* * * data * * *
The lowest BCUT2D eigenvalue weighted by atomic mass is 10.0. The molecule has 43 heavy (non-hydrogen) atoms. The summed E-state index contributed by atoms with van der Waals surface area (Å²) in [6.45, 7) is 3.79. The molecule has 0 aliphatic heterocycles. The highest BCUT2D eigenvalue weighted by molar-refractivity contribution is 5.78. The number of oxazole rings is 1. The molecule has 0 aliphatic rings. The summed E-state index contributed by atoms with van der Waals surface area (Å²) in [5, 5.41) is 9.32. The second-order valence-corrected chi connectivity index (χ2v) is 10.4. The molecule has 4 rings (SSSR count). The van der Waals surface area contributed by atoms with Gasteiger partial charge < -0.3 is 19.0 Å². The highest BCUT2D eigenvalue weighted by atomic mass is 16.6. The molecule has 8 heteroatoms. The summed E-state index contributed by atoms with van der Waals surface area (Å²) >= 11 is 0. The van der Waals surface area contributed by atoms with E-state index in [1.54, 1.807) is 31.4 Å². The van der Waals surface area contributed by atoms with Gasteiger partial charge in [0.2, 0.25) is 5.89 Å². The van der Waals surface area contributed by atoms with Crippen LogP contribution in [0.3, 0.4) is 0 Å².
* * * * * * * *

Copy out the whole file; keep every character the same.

The lowest BCUT2D eigenvalue weighted by atomic mass is 10.0. The molecule has 43 heavy (non-hydrogen) atoms. The summed E-state index contributed by atoms with van der Waals surface area (Å²) in [6.45, 7) is 3.79. The molecule has 0 aliphatic heterocycles. The highest BCUT2D eigenvalue weighted by molar-refractivity contribution is 5.78. The number of oxazole rings is 1. The molecule has 0 aliphatic rings. The summed E-state index contributed by atoms with van der Waals surface area (Å²) in [5, 5.41) is 9.32. The second-order valence-corrected chi connectivity index (χ2v) is 10.4. The molecule has 4 rings (SSSR count). The van der Waals surface area contributed by atoms with Gasteiger partial charge < -0.3 is 19.0 Å². The highest BCUT2D eigenvalue weighted by atomic mass is 16.6. The molecule has 8 heteroatoms. The summed E-state index contributed by atoms with van der Waals surface area (Å²) >= 11 is 0. The van der Waals surface area contributed by atoms with E-state index in [1.54, 1.807) is 31.4 Å². The van der Waals surface area contributed by atoms with Gasteiger partial charge in [0.2, 0.25) is 5.89 Å². The van der Waals surface area contributed by atoms with Crippen LogP contribution in [0.3, 0.4) is 0 Å².